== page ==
Representational State Transfer (REST)

Representational State Transfer (REST) is a software architectural style that defines a set of constraints to be used for creating Web services

Snippet from Wikipedia: Representational state transfer

Representational state transfer (REST) is a subset of the http protocol (restrictions) for a software architecture of interactive applications that use Web services. A Web service that follows these guidelines is called RESTful. Such a Web service must provide its Web resources in a textual representation and allow them to be read and modified with a stateless protocol and a predefined set of operations. This approach allows interoperability between the computer systems on the Internet that provide these services. REST is an alternative to, for example, SOAP as way to access a Web service.

"Web resources" were first defined on the World Wide Web as documents or files identified by their URLs. Today, the definition is much more generic and abstract, and includes every thing, entity, or action that can be identified, named, addressed, handled, or performed in any way on the Web. In a RESTful Web service, requests made to a resource's URI elicit a response with a payload formatted in HTML, XML, JSON, or some other format. For example, the response can confirm that the resource state has been changed. The response can also include hypertext links to related resources. The most common protocol for these requests and responses is HTTP. It provides operations (HTTP methods) GET, HEAD, POST, PUT, PATCH, DELETE, CONNECT, OPTIONS and TRACE.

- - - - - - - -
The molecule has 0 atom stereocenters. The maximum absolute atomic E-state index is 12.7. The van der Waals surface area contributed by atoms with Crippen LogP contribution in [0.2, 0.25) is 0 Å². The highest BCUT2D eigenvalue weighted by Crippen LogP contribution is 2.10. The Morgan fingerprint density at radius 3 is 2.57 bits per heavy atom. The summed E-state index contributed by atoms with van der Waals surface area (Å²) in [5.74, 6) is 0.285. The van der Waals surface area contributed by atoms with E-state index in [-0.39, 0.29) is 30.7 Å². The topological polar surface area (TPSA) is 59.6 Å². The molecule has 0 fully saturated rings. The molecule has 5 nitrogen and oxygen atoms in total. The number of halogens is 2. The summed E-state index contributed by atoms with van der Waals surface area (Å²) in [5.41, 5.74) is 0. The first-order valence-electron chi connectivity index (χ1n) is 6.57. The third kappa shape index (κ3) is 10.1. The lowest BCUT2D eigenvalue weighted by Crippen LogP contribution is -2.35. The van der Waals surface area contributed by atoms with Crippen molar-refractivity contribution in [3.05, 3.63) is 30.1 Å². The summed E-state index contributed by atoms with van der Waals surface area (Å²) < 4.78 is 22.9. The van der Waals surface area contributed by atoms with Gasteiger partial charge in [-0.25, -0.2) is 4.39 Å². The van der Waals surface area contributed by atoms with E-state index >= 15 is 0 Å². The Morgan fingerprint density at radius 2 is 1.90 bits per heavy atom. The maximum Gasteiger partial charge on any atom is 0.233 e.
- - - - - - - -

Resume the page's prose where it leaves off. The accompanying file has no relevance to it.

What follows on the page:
By using a stateless protocol and standard operations, RESTful systems aim for fast performance, reliability, and the ability to grow by reusing components that can be managed and updated without affecting the system as a whole, even while it is running.

The term representational state transfer was introduced and defined in 2000 by Roy Fielding in his doctoral dissertation. Fielding's dissertation explained the REST principles that were known as the "HTTP object model" beginning in 1994, and were used in designing the HTTP 1.1 and Uniform Resource Identifiers (URI) standards. The term is intended to evoke an image of how a well-designed Web application behaves: it is a network of Web resources (a virtual state-machine) where the user progresses through the application by selecting resource identifiers such as http://www.example.com/articles/21 and resource operations such as GET or POST (application state transitions), resulting in the next resource's representation (the next application state) being transferred to the end user for their use.